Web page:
Likewise, when Variety covers YouTube stars Jenna Marbles (14 million subscribers) and Sean Dawson (6 million) in their August issue, Felix is briefly mentioned as ”the biggest YouTube star”. The difference, as in the case of Variety, is not just that Sean and Jenna are involved in a more traditional form of humor, are Americans, perform in public and branch out into other media. (Sean Dawson has moved to Hollywood and is currently making his first feature film.) The difference is also personal. Several of his YouTube peers come off as starry-eyed super-exhibitionists who’ve found their perfect niche while Felix seems to be a rather shy person. When meeting him for the first time, he is very polite, very kind and in no way a know-it-all – though actually no one knows his stuff better than he does – and he keeps apologizing whenever he’s forced to refer to his celebrity status or his fans. When he speaks about his girlfriend or family, he does so in a warm and loving way, he holds the door up for you and listens intently. He doesn’t relax sufficiently to start joking around until after a few hours together. But perhaps it is this very genuine trait that shines through, even as he’s hollering and grimacing while commenting on a new game. No matter in what context it is displayed, honesty is an emotion that is universally recognizable.
You could make anything with your name. How have you made your choices so far?
– I don’t make choices. I don’t have the time. I know I could rapidly double my income if I started licensing my name to products, sponsorships or appearing in various commercial contexts, but I don’t really feel like it. I’m not primarily in this for the money.
You’ve said several times that money is not what motivates you, but isn’t the money interesting at all?
– Naturally, I find it amazing that I can make a living from doing what I love most of all. But I’m not out to max my income, I think my viewers would call me on that right away if I did. I’ve seen other YouTubers start selling and it’s a mistake. It’s more beneficial to me that my channel grows than it would be to make a few deals. And if you collaborate with others, I can also panic because you might have agreed on something that turns into something completely different and then you’re forced to participate in something you don’t want to be a part of at all. It can turn into a nightmare, PR-people always want you to do just a little more, a little more, it’s so greedy. I’d rather stay away from all that.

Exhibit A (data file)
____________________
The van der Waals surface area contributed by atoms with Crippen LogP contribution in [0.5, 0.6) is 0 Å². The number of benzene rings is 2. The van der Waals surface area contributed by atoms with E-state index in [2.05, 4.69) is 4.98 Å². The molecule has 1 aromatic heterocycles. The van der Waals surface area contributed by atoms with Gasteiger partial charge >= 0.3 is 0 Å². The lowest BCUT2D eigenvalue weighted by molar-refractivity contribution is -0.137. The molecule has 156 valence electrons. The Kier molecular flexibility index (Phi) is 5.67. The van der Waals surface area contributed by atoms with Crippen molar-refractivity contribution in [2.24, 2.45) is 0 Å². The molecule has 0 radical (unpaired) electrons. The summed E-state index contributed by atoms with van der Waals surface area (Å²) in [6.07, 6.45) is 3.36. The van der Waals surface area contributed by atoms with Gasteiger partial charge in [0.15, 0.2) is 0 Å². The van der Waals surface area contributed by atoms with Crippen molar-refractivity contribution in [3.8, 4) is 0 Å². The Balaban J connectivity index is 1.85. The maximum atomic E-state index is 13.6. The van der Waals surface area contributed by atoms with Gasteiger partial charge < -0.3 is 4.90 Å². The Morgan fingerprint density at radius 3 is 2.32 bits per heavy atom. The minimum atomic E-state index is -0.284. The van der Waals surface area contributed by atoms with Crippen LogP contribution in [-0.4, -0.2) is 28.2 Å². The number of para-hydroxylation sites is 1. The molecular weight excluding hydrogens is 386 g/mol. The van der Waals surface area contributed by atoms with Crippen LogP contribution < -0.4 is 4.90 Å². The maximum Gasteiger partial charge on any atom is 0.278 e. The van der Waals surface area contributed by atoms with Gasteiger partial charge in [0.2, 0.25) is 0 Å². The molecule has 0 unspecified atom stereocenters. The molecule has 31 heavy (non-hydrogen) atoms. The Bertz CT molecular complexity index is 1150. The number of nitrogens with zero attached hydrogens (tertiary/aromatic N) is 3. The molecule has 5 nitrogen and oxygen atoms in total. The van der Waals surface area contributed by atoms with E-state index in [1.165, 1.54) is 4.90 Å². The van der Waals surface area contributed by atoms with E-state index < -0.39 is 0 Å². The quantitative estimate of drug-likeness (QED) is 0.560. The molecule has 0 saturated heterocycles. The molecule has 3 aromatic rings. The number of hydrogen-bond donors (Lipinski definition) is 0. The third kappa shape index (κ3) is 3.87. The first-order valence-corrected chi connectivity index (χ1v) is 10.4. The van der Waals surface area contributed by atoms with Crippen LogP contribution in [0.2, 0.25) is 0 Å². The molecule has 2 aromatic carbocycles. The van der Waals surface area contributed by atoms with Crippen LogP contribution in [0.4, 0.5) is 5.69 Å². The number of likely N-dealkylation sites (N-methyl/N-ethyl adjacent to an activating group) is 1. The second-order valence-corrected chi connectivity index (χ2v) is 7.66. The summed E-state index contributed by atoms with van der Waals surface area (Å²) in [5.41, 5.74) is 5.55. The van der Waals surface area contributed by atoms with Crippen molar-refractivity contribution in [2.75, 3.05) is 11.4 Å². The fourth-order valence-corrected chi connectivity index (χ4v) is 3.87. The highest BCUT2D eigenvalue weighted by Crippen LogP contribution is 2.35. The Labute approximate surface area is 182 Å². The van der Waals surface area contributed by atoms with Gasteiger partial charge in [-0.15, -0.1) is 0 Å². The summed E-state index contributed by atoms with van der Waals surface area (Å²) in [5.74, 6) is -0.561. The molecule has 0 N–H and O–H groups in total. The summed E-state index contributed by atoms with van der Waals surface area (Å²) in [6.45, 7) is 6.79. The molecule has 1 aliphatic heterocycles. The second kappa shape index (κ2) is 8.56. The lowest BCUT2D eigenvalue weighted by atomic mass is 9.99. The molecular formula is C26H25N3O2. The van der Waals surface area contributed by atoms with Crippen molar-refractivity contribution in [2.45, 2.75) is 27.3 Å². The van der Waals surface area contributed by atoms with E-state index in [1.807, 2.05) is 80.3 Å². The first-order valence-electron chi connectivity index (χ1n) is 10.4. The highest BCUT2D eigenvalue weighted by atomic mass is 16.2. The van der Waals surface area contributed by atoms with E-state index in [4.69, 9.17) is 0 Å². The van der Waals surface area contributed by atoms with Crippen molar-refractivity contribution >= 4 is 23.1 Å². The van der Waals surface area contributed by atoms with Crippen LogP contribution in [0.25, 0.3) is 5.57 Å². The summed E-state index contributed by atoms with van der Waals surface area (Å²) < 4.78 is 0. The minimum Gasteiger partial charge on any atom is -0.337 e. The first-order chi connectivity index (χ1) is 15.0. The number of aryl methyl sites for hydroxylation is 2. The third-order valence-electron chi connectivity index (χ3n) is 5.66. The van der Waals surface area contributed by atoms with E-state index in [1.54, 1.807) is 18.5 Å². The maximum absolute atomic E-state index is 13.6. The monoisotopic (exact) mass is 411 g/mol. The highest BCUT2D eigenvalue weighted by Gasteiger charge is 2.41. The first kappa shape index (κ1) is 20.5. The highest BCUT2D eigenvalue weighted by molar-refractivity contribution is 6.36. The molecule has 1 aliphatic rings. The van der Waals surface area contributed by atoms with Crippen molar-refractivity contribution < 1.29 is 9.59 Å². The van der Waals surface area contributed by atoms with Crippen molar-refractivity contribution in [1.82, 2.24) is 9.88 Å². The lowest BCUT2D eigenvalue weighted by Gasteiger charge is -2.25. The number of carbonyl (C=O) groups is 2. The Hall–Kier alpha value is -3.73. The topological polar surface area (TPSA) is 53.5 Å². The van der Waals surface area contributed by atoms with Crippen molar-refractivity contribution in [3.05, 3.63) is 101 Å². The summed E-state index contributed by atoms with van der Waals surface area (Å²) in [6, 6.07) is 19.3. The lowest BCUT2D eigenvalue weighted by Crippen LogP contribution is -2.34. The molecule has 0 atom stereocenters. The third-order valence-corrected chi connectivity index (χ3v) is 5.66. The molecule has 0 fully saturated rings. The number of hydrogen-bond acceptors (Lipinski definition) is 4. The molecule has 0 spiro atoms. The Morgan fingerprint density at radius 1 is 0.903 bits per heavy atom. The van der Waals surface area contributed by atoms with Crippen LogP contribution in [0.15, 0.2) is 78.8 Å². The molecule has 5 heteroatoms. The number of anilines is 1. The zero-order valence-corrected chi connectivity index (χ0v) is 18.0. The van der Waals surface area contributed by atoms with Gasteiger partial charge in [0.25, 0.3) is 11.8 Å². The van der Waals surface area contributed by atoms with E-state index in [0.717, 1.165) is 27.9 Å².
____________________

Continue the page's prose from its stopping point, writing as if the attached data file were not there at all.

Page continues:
The money is partly a touchy subject. Both how you make money as a YouTuber – an intricate path of advertising money through several intermediaries – but also how much Felix actually makes as Pewdiepie. It’s no secret: This summer, when Wall Street Journal wrote that he made 4 million dollars in 2013, Felix created an ama – ”Ask Me Anything” – an open Q&A at the discussion forum Reddit. One of the top questions was whether WSJ’s figures were correct. Felix replied ”It’s roughly what I made in 2013, yes.”
His annual accounts for 2013 were just completed: 29.6 million SEK. Costs accounted for 850 000 SEK of which 420 000 SEK were salary. The operating profit was 28.8 million SEK. That’s a profit margin of 97 percent. The company distributed 10 million SEK in dividends to the sole shareholder: Felix Kjellberg.
– I’m just extremely tired of talking about how much I make. In the very few interviews I’ve made, it doesn’t matter how long we’ve talked to each other, the headline is still just about my paycheck, he says.
When Felix first was a rising star on YouTube, he joined the network Machinima. Because of copyright problems – many gaming studios view let’s play-YouTubers as attractive advertising opportunities while others are very strict when it comes to how their material is treated, for instance Nintendo are among the very restrictive. YouTube doesn’t reimburse gaming YouTubers directly, instead you have to be part of a network who deal with the legal aspects and manage advertising. But since it’s such a new phenomenon with a global reach and legally complex at that, it’s impossible to the individual YouTuber to have any kind of insight into his or her business.
– In the beginning, I simply received a payment and had no clue what it was based on or how big the next paycheck would be. I had no personal contact with them whatsoever.
The network’s contract with Felix turned out to be impossible on a legal level too, as it tied him to the network for life. It took Felix hiring his own lawyer and then half a year of legal work to free himself from the network.
– It was managed in such a terrible way. During the time I was a member of their network, I grew into the world’s biggest YouTuber – and they didn’t even know I was with them! They didn’t get in touch a single time, except when I wanted to leave – then their CEO e-mailed me once.
Felix Kjellberg is currently part of the network Maker Studios, who manage 55 000 YouTube channels and which was bought by Disney last spring for $ 950 million. Pewdiepie is the studio’s biggest name and he was mentioned in all trade press when the deal came through. However, Felix’s contract is up in December and he doesn’t seem too interested in renewing it.